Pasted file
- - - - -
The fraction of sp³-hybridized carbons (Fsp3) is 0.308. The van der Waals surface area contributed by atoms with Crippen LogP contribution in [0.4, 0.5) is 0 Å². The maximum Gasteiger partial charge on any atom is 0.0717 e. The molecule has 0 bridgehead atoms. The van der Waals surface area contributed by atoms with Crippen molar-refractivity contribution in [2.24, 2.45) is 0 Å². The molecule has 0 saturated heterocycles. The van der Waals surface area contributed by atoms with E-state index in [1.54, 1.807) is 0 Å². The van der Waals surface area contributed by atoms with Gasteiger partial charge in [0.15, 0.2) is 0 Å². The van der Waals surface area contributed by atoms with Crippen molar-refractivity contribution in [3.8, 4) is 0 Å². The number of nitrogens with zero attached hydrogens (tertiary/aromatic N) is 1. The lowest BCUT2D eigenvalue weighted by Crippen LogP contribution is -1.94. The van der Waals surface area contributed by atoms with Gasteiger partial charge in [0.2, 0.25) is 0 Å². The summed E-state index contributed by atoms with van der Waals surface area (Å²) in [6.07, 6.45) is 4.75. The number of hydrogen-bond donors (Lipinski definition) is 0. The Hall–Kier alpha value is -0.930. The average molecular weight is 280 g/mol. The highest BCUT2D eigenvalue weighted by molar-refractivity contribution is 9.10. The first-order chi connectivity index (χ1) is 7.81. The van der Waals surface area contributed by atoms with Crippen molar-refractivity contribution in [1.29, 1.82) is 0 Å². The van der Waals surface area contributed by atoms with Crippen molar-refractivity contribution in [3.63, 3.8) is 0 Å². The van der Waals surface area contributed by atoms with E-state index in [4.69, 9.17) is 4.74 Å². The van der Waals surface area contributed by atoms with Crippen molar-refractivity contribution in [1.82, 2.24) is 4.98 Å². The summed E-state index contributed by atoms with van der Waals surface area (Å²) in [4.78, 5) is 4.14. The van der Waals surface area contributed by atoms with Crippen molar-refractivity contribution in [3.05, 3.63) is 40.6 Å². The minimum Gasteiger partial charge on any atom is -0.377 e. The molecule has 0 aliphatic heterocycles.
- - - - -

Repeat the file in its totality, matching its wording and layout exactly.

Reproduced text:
The fraction of sp³-hybridized carbons (Fsp3) is 0.308. The van der Waals surface area contributed by atoms with Crippen LogP contribution in [0.4, 0.5) is 0 Å². The maximum Gasteiger partial charge on any atom is 0.0717 e. The molecule has 0 bridgehead atoms. The van der Waals surface area contributed by atoms with Crippen molar-refractivity contribution in [2.24, 2.45) is 0 Å². The molecule has 0 saturated heterocycles. The van der Waals surface area contributed by atoms with E-state index in [1.54, 1.807) is 0 Å². The van der Waals surface area contributed by atoms with Gasteiger partial charge in [0.15, 0.2) is 0 Å². The van der Waals surface area contributed by atoms with Crippen molar-refractivity contribution in [3.8, 4) is 0 Å². The number of nitrogens with zero attached hydrogens (tertiary/aromatic N) is 1. The lowest BCUT2D eigenvalue weighted by Crippen LogP contribution is -1.94. The van der Waals surface area contributed by atoms with Gasteiger partial charge in [0.2, 0.25) is 0 Å². The summed E-state index contributed by atoms with van der Waals surface area (Å²) in [6.07, 6.45) is 4.75. The number of hydrogen-bond donors (Lipinski definition) is 0. The Hall–Kier alpha value is -0.930. The average molecular weight is 280 g/mol. The highest BCUT2D eigenvalue weighted by molar-refractivity contribution is 9.10. The first-order chi connectivity index (χ1) is 7.81. The van der Waals surface area contributed by atoms with Crippen molar-refractivity contribution in [1.29, 1.82) is 0 Å². The van der Waals surface area contributed by atoms with Crippen molar-refractivity contribution in [3.63, 3.8) is 0 Å². The van der Waals surface area contributed by atoms with E-state index in [4.69, 9.17) is 4.74 Å². The van der Waals surface area contributed by atoms with Crippen molar-refractivity contribution in [1.82, 2.24) is 4.98 Å². The summed E-state index contributed by atoms with van der Waals surface area (Å²) in [4.78, 5) is 4.14. The van der Waals surface area contributed by atoms with Crippen molar-refractivity contribution in [3.05, 3.63) is 40.6 Å². The minimum Gasteiger partial charge on any atom is -0.377 e. The molecule has 0 aliphatic heterocycles.